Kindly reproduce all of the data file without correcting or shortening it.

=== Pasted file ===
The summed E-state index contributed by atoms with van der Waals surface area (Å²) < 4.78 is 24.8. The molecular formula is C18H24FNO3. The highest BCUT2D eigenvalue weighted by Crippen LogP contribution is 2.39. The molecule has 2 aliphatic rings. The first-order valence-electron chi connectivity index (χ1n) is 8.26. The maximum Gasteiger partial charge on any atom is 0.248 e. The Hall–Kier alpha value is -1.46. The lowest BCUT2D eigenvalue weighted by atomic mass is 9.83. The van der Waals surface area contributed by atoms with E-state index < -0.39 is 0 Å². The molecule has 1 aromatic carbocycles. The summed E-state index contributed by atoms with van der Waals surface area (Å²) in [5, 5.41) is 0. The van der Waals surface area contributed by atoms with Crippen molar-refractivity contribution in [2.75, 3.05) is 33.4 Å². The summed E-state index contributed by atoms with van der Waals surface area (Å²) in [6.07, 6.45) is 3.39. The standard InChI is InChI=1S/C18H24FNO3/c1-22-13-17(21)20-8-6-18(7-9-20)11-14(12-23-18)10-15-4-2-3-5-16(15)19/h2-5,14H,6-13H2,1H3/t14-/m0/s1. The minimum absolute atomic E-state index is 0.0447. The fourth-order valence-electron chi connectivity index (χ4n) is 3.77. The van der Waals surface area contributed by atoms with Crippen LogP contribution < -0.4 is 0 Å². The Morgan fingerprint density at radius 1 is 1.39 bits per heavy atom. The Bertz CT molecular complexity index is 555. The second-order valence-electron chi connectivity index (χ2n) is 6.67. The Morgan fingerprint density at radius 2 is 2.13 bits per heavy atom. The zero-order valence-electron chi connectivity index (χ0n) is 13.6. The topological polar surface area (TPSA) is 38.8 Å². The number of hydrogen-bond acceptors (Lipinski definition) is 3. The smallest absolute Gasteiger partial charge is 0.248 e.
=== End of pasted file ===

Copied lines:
The summed E-state index contributed by atoms with van der Waals surface area (Å²) < 4.78 is 24.8. The molecular formula is C18H24FNO3. The highest BCUT2D eigenvalue weighted by Crippen LogP contribution is 2.39. The molecule has 2 aliphatic rings. The first-order valence-electron chi connectivity index (χ1n) is 8.26. The maximum Gasteiger partial charge on any atom is 0.248 e. The Hall–Kier alpha value is -1.46. The lowest BCUT2D eigenvalue weighted by atomic mass is 9.83. The van der Waals surface area contributed by atoms with E-state index < -0.39 is 0 Å². The molecule has 1 aromatic carbocycles. The summed E-state index contributed by atoms with van der Waals surface area (Å²) in [5, 5.41) is 0. The van der Waals surface area contributed by atoms with Crippen molar-refractivity contribution in [2.75, 3.05) is 33.4 Å². The summed E-state index contributed by atoms with van der Waals surface area (Å²) in [6.07, 6.45) is 3.39. The standard InChI is InChI=1S/C18H24FNO3/c1-22-13-17(21)20-8-6-18(7-9-20)11-14(12-23-18)10-15-4-2-3-5-16(15)19/h2-5,14H,6-13H2,1H3/t14-/m0/s1. The minimum absolute atomic E-state index is 0.0447. The fourth-order valence-electron chi connectivity index (χ4n) is 3.77. The van der Waals surface area contributed by atoms with Crippen LogP contribution < -0.4 is 0 Å². The Morgan fingerprint density at radius 1 is 1.39 bits per heavy atom. The Bertz CT molecular complexity index is 555. The second-order valence-electron chi connectivity index (χ2n) is 6.67. The Morgan fingerprint density at radius 2 is 2.13 bits per heavy atom. The zero-order valence-electron chi connectivity index (χ0n) is 13.6. The topological polar surface area (TPSA) is 38.8 Å². The number of hydrogen-bond acceptors (Lipinski definition) is 3. The smallest absolute Gasteiger partial charge is 0.248 e.